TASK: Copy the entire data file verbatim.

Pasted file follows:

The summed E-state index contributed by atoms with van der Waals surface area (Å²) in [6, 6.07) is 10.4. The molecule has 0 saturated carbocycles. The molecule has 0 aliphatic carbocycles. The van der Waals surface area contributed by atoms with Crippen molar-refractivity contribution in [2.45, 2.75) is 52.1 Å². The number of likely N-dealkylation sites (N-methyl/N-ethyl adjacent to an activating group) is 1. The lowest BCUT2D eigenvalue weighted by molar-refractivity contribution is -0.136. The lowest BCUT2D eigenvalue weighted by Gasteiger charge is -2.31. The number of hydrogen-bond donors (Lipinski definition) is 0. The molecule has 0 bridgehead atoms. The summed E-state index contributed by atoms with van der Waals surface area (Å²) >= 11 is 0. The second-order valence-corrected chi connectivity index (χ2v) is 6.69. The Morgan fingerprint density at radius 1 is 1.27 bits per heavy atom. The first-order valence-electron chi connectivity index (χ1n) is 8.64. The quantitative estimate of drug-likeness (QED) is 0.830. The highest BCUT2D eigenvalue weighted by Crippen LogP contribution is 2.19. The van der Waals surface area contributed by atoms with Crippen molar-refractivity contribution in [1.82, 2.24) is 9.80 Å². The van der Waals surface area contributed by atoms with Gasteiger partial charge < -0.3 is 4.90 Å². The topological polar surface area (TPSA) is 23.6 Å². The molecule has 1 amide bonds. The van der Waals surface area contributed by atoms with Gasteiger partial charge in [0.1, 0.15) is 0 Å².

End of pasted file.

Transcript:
The summed E-state index contributed by atoms with van der Waals surface area (Å²) in [6, 6.07) is 10.4. The molecule has 0 saturated carbocycles. The molecule has 0 aliphatic carbocycles. The van der Waals surface area contributed by atoms with Crippen molar-refractivity contribution in [2.45, 2.75) is 52.1 Å². The number of likely N-dealkylation sites (N-methyl/N-ethyl adjacent to an activating group) is 1. The lowest BCUT2D eigenvalue weighted by molar-refractivity contribution is -0.136. The lowest BCUT2D eigenvalue weighted by Gasteiger charge is -2.31. The number of hydrogen-bond donors (Lipinski definition) is 0. The molecule has 0 bridgehead atoms. The summed E-state index contributed by atoms with van der Waals surface area (Å²) >= 11 is 0. The second-order valence-corrected chi connectivity index (χ2v) is 6.69. The Morgan fingerprint density at radius 1 is 1.27 bits per heavy atom. The first-order valence-electron chi connectivity index (χ1n) is 8.64. The quantitative estimate of drug-likeness (QED) is 0.830. The highest BCUT2D eigenvalue weighted by Crippen LogP contribution is 2.19. The van der Waals surface area contributed by atoms with Crippen molar-refractivity contribution in [1.82, 2.24) is 9.80 Å². The van der Waals surface area contributed by atoms with Gasteiger partial charge < -0.3 is 4.90 Å². The topological polar surface area (TPSA) is 23.6 Å². The molecule has 1 amide bonds. The van der Waals surface area contributed by atoms with Gasteiger partial charge in [0.1, 0.15) is 0 Å².